Before Night Falls
review by Cynthia Fuchs, 9 February
achieves a kind of visual poetry, rhapsodic and turbulent. And for
the most part, it is joyous, even breathtaking, to watch. Julian
Schnabel's second arty biopic is, much like his first, 1996's Basquiat,
a heady mix of wonder and polemic, in love with its subject and also
full of itself. Based on the writings of Cuban writer Reinaldo
Arenas (Javier Bardem, in a riveting performance), Before Night
Falls traces his arduous, fabulous life, from his impoverished
childhood in the Oriente province, through his days as a promising
student at the University of Havana and prize-winning young
novelist, to his years of imprisonment by Castro's regime, as a
homosexual and dissident. And then, for an inexplicably brief few
minutes, the film wraps up by montaging Reinaldo's final ten years
in New York. Here, in 1990, he committed suicide at the age of
forty-seven, while suffering from AIDS.
a lot of life to pack into a little over two hours, and the film
does it by working across media, layering Arenas' own poetry in
voice-over, elaborate camera moves, and vibrant colors. It opens
with a camera looking up at a canopy of lush trees, taking the point
of view of the infant Reinaldo in his mother's (Olatz Lopez
Garmendia) arms, while the adult Reinaldo narrates her ordeals,
abused by his father and unhappily returned to her parents' home,
the child "the sign of her failure."
here the film cuts to the boy, three or four years old, naked and
digging about in a muddy hole. He looks content, but again, the
camera -- craning up and out from the hole, then speeding back and
away at ground level -- intimates his restlessness. Like all the
childhood scenes, this one is tropical and heated, as Schnabel and
cinematographers Xavier Perez Grobet and Guillermo Rosas translate
Reinaldo's evolving "natural" passions into rich greens
and deep browns, and lots -- I mean lots -- of water. The camera
repeatedly shows Reinaldo enraptured by rain, waterfalls, rivers,
the ocean. Obviously, such images of thrilling torrents are
metaphors for sex, but they're about the sensuality and freedom that
Reinaldo feels driven to put into words.
many women in his early life encourage the boy's
"sensitivity," but his grandfather rejects it. When
Reinaldo's teacher comes to the house to announce that her student
has a gift for poetry, the old man -- already concerned that the boy
is girlish -- goes ballistic, chopping down trees on which his
grandson has carved poetic musings. Reinaldo and the teacher look on
aghast, the camera whipping back and forth, taking on the
grandfather's -- or maybe even the axe's -- point of view.
bizarre, impressionistic imagery is of a piece with Schnabel's art,
known for its spectacular unruliness. Before Night Falls
includes other jarring moments, as when Reinaldo, running away from
home, catches a ride with a cart-driving peasant, played by a
heavily made-up, corny-accented Sean Penn. This episode delivers
Reinaldo directly into the next stage of his life: when the peasant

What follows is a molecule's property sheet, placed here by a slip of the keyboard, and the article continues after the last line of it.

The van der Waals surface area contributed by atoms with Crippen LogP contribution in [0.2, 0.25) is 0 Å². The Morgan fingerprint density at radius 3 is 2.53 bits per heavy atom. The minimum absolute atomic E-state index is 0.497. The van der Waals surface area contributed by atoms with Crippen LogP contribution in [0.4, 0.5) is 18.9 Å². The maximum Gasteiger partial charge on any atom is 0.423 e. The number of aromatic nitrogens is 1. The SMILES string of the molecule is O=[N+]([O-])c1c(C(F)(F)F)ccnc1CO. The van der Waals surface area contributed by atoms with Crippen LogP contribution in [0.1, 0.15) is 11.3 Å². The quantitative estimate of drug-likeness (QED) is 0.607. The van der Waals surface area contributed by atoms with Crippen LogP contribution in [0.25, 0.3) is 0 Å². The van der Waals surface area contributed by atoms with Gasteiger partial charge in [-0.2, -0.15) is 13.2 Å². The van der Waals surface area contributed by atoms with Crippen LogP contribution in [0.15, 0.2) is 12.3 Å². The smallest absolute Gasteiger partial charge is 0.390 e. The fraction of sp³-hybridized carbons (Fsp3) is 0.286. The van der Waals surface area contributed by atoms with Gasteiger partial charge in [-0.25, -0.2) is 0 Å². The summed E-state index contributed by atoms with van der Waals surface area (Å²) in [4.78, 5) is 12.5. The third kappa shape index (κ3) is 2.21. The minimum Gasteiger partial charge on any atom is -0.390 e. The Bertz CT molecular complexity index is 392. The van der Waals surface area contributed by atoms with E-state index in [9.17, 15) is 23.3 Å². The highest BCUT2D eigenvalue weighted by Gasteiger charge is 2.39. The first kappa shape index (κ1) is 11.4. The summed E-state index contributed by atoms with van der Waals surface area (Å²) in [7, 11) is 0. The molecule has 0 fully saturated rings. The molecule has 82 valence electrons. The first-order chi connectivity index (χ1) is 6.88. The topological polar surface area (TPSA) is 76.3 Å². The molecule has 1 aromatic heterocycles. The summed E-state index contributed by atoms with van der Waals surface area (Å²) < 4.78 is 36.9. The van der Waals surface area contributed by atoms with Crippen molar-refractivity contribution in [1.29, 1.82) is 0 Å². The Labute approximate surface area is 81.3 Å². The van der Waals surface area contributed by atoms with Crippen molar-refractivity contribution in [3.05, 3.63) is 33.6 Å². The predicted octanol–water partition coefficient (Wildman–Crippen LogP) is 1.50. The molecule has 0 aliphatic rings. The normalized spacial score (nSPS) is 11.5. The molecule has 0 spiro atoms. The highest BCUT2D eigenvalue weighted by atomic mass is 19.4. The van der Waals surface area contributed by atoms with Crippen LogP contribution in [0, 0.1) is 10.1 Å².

dumps him off, he's picked up by a truckload of triumphant anti-Batista
rebels, who are warmly welcomed by villagers along the road. At this
point, around 1958, Reinaldo comes into his own -- and turns into
Javier Bardem -- studying in Havana and becoming sexually active.
This will, of course, get him into all kinds of trouble under
Castro's rule. While the film does not enumerate Reinaldo's many
sexual encounters (Arenas claimed he had 5,000 by the time he was
twenty-five), it does suggest his pursuit of pleasure, pain, sex --
experience of all kinds.
his hazy crazy beach-cruising days are numbered, and it's not long
before he's arrested. At the infamous El Morro prison, Reinaldo is
locked in solitary confinement, in a metal box with a dirt floor.
When he's in the regular prison population, Reinaldo gets along by
writing letters for all the prisoners, while also keeping up his own
writing. He's aided by resident drag queen Bon Bon (Johnny Depp,
looking as lovely as he did playing a harem girl in Don Juan
deMarco), who smuggles his work out so that they might be
published in Europe. The film makes the metaphorical point that no
one is always quite what he seems, I suppose, by also casting Depp
as Lieutenant Victor, the prison authority most determined to beat
Reinaldo's defiance and creativity out of him.
scenes inside are harrowing, of course, but like everything else in
this episodic movie, they pass by like some surrealish dream.
Reinaldo doesn't "develop" as a character so much as he
survives. Finally, after his release from El Morro, Arenas does
leave Cuba during the chaotic 1980 Mariel Harbor exodus, when Castro
evicted Cuba's "deviants, homosexuals, and mentally ill."
Once in New York City, he and his friend Lazaro Gomez Carriles (now
guardian of Arenas' estate and played in the film Olivier Martinez)
enjoy one ecstatic scene, driving through Greenwich Village streets
in a convertible. Almost immediately, Arenas falls ill; in his
suicide note, he blames Castro for everything.
has clear ideas about the sanctity of self-expressive freedom,
political and artistic. But he carefully avoids close analysis of
his subject or even much explanation of events, preferring to detail
surfaces and let viewers grapple with what he/she sees. The film is
frank about its own obsessions and passions, which are, in the end,
more Schnabel's than Arenas'.
Click here to read Cynthia Fuchs' interview with
Andrea Di Stefano
Lázaro Gómez Carriles
R - Restricted
Under 17 requires
parent or adult